Subscribe for 17¢ / day

On the day leading up to the longest night of the year, community members gathered on the Yellowstone County Courthouse lawn to remember the members of Billings' homeless community who passed away during 2015 and to raise awareness for those still living on the city's streets.

The Monday ceremony drew more than 50 people and included a candlelight vigil and prayer. It was the 22nd annual national Homeless Persons' Memorial Day and was organized locally by RiverStone Health.

"It gives us great streets, Lord," said Pastor Glenn Fournier, of the Montana Rescue Mission, during an opening prayer. "It bothers us that anyone would have to die alone on the streets."

The Montana Homeless Survey counted 1,247 homeless people statewide on a single night in January, including 167 in District 7, which includes Yellowstone, Carbon, Big Horn, Stillwater and Sweet Grass counties.

Across Montana, half of those counted said they were sleeping outside while more than half in District 7 reported the same, along with more than one-third saying they had mental health or substance abuse problems.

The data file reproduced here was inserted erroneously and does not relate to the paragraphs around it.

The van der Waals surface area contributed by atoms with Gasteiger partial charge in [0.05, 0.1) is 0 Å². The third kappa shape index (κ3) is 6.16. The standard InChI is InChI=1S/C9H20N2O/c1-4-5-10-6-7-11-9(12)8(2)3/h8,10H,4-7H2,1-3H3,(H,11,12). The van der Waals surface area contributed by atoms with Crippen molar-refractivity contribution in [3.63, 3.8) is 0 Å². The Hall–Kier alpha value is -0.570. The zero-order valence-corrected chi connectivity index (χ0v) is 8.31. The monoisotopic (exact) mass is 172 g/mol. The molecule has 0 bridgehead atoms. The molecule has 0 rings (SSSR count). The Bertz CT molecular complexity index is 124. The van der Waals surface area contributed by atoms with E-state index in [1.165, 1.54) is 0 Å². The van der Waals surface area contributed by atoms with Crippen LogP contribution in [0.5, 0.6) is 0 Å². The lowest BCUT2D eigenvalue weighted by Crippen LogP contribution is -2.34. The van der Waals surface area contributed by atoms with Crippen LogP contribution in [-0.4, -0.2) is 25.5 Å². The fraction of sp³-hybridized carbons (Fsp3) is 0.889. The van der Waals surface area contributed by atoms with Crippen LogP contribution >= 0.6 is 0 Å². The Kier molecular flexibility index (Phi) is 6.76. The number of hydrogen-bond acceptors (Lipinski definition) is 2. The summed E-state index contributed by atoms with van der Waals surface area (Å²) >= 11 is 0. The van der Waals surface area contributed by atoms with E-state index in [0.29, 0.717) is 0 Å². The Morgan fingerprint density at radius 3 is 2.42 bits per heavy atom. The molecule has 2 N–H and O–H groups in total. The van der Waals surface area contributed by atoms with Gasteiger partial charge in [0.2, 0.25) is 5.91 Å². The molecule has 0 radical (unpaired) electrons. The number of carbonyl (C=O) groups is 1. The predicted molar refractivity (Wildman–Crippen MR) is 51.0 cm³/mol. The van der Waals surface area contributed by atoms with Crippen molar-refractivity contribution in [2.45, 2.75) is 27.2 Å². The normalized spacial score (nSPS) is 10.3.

While the crowd — including a large group of about 20 from The Hub drop-in center, which serves Billings' homeless — held small white candles, local officials talked about the need to help the city's homeless population.

John Felton, RiverStone's president and CEO, said it's important to remember the homeless are entitled to the same dignity, concern and respect as anyone else and that citizens should want to help when they can.

He went on to say that the deaths from the last year need to serve as a reminder to others that homelessness needs to addressed.

"We owe it to them to ensure that their deaths ... are not in vain," Felton said.

Attendees brought donations of cold-weather gear — hats and gloves, socks, coats and blankets — for homeless people, some of whom were at the vigil and received items on the spot.

Clarence Salley, with Riverstone's Healthcare for the Homeless, encouraged people to help, including by volunteering with any number of Billings groups that help the homeless, including the Montana Rescue Mission, Salvation Army, YWCA and the Community Crisis Center.

"Just show kindness — acts of kindness, words of kindness — often," he said.

Yellowstone County Commissioner Bill Kennedy read a proclamation by the commission declaring Monday a day to remember the homeless and December as Homeless Awareness Month in the county.

At the end of the  20-minute ceremony, the crowd sang a rendition of "The First Noel."

Felton described the need to help Billings' homeless not as a social contract, but a social covenant, which he described as "a sacred trust entered by choice," and reinforced that every homeless person is worthy of help.

"Why a person is experiencing homelessness should not enter into the decision to help them," he said.